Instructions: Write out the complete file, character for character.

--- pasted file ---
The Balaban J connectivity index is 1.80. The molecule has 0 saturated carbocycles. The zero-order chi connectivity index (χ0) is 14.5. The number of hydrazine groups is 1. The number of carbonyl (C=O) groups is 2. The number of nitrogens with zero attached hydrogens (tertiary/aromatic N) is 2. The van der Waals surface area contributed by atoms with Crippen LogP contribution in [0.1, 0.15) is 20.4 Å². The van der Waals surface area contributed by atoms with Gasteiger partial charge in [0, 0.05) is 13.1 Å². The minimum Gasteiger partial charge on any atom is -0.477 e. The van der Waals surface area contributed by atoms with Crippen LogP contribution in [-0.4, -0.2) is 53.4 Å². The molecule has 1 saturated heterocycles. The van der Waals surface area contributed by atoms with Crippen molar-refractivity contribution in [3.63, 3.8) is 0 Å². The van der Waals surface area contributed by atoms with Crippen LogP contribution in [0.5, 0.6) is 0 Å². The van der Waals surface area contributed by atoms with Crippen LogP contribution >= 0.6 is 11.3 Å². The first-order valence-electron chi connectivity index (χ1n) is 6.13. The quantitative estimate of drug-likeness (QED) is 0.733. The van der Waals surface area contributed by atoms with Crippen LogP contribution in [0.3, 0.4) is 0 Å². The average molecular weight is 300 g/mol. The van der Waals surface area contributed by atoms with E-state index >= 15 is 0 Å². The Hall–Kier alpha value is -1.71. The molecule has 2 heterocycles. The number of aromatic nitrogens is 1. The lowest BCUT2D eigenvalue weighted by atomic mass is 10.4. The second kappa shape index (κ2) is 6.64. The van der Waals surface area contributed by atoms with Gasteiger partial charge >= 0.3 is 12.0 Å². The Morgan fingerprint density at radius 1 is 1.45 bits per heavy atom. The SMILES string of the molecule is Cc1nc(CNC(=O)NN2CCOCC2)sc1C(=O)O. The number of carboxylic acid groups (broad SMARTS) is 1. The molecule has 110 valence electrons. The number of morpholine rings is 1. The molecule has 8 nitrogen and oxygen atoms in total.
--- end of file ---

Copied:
The Balaban J connectivity index is 1.80. The molecule has 0 saturated carbocycles. The zero-order chi connectivity index (χ0) is 14.5. The number of hydrazine groups is 1. The number of carbonyl (C=O) groups is 2. The number of nitrogens with zero attached hydrogens (tertiary/aromatic N) is 2. The van der Waals surface area contributed by atoms with Crippen LogP contribution in [0.1, 0.15) is 20.4 Å². The van der Waals surface area contributed by atoms with Gasteiger partial charge in [0, 0.05) is 13.1 Å². The minimum Gasteiger partial charge on any atom is -0.477 e. The van der Waals surface area contributed by atoms with Crippen LogP contribution in [-0.4, -0.2) is 53.4 Å². The molecule has 1 saturated heterocycles. The van der Waals surface area contributed by atoms with Crippen molar-refractivity contribution in [3.63, 3.8) is 0 Å². The van der Waals surface area contributed by atoms with Crippen LogP contribution in [0.5, 0.6) is 0 Å². The van der Waals surface area contributed by atoms with Crippen LogP contribution >= 0.6 is 11.3 Å². The first-order valence-electron chi connectivity index (χ1n) is 6.13. The quantitative estimate of drug-likeness (QED) is 0.733. The van der Waals surface area contributed by atoms with Crippen LogP contribution in [0.3, 0.4) is 0 Å². The average molecular weight is 300 g/mol. The van der Waals surface area contributed by atoms with E-state index >= 15 is 0 Å². The Hall–Kier alpha value is -1.71. The molecule has 2 heterocycles. The number of aromatic nitrogens is 1. The lowest BCUT2D eigenvalue weighted by atomic mass is 10.4. The second kappa shape index (κ2) is 6.64. The van der Waals surface area contributed by atoms with Gasteiger partial charge >= 0.3 is 12.0 Å². The Morgan fingerprint density at radius 1 is 1.45 bits per heavy atom. The SMILES string of the molecule is Cc1nc(CNC(=O)NN2CCOCC2)sc1C(=O)O. The number of carboxylic acid groups (broad SMARTS) is 1. The molecule has 110 valence electrons. The number of morpholine rings is 1. The molecule has 8 nitrogen and oxygen atoms in total.